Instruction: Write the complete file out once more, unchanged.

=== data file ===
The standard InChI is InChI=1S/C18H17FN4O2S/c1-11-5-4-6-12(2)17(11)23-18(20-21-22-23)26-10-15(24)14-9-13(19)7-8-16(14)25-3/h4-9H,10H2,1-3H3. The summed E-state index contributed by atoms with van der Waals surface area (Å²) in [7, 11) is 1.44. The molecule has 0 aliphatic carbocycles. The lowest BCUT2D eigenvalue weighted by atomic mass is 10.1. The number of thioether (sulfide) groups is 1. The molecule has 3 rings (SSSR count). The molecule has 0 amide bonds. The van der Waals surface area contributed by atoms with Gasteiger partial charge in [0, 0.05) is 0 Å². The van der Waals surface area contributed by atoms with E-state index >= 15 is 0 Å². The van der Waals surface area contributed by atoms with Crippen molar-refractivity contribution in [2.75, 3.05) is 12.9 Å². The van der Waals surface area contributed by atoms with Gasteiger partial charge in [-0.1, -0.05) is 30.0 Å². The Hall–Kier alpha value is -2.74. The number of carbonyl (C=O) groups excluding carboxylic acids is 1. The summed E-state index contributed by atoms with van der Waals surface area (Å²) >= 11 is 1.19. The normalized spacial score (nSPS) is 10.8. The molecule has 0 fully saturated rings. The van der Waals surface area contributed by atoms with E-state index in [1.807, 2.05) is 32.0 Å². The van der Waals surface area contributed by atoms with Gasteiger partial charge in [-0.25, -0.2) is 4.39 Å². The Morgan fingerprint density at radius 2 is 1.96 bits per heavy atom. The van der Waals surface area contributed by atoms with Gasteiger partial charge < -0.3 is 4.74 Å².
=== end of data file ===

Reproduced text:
The standard InChI is InChI=1S/C18H17FN4O2S/c1-11-5-4-6-12(2)17(11)23-18(20-21-22-23)26-10-15(24)14-9-13(19)7-8-16(14)25-3/h4-9H,10H2,1-3H3. The summed E-state index contributed by atoms with van der Waals surface area (Å²) in [7, 11) is 1.44. The molecule has 0 aliphatic carbocycles. The lowest BCUT2D eigenvalue weighted by atomic mass is 10.1. The number of thioether (sulfide) groups is 1. The molecule has 3 rings (SSSR count). The molecule has 0 amide bonds. The van der Waals surface area contributed by atoms with Gasteiger partial charge in [0, 0.05) is 0 Å². The van der Waals surface area contributed by atoms with E-state index >= 15 is 0 Å². The van der Waals surface area contributed by atoms with Crippen molar-refractivity contribution in [2.75, 3.05) is 12.9 Å². The van der Waals surface area contributed by atoms with Gasteiger partial charge in [-0.1, -0.05) is 30.0 Å². The Hall–Kier alpha value is -2.74. The number of carbonyl (C=O) groups excluding carboxylic acids is 1. The summed E-state index contributed by atoms with van der Waals surface area (Å²) >= 11 is 1.19. The normalized spacial score (nSPS) is 10.8. The molecule has 0 fully saturated rings. The van der Waals surface area contributed by atoms with E-state index in [1.807, 2.05) is 32.0 Å². The van der Waals surface area contributed by atoms with Gasteiger partial charge in [-0.25, -0.2) is 4.39 Å². The Morgan fingerprint density at radius 2 is 1.96 bits per heavy atom. The van der Waals surface area contributed by atoms with Gasteiger partial charge < -0.3 is 4.74 Å².